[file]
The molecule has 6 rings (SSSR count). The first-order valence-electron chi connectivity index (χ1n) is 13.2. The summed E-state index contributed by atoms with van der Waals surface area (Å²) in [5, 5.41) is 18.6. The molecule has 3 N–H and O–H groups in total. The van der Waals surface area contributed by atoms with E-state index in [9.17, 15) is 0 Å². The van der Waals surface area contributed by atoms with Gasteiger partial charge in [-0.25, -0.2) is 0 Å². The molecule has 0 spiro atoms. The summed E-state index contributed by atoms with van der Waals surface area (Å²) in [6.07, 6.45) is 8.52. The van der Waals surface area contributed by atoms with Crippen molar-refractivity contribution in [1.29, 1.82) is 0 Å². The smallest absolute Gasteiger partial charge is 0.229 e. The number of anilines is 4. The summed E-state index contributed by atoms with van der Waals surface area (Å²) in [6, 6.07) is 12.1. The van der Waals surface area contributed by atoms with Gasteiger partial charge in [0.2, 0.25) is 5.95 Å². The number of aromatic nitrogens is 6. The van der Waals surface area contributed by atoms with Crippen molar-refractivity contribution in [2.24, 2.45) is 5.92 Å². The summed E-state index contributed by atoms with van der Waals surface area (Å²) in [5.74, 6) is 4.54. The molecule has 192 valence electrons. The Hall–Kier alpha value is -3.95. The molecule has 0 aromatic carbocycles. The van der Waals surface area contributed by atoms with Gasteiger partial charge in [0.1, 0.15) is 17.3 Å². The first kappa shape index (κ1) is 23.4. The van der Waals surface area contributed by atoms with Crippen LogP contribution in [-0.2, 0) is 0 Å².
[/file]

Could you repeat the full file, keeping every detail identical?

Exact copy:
The molecule has 6 rings (SSSR count). The first-order valence-electron chi connectivity index (χ1n) is 13.2. The summed E-state index contributed by atoms with van der Waals surface area (Å²) in [5, 5.41) is 18.6. The molecule has 3 N–H and O–H groups in total. The van der Waals surface area contributed by atoms with E-state index in [9.17, 15) is 0 Å². The van der Waals surface area contributed by atoms with Gasteiger partial charge in [-0.25, -0.2) is 0 Å². The molecule has 0 spiro atoms. The summed E-state index contributed by atoms with van der Waals surface area (Å²) in [6.07, 6.45) is 8.52. The van der Waals surface area contributed by atoms with Crippen molar-refractivity contribution in [1.29, 1.82) is 0 Å². The smallest absolute Gasteiger partial charge is 0.229 e. The number of anilines is 4. The summed E-state index contributed by atoms with van der Waals surface area (Å²) in [6, 6.07) is 12.1. The van der Waals surface area contributed by atoms with Gasteiger partial charge in [0.2, 0.25) is 5.95 Å². The number of aromatic nitrogens is 6. The van der Waals surface area contributed by atoms with Crippen molar-refractivity contribution in [2.24, 2.45) is 5.92 Å². The summed E-state index contributed by atoms with van der Waals surface area (Å²) in [5.74, 6) is 4.54. The molecule has 192 valence electrons. The Hall–Kier alpha value is -3.95. The molecule has 0 aromatic carbocycles. The van der Waals surface area contributed by atoms with Gasteiger partial charge in [0.1, 0.15) is 17.3 Å². The first kappa shape index (κ1) is 23.4. The van der Waals surface area contributed by atoms with Crippen LogP contribution in [-0.2, 0) is 0 Å².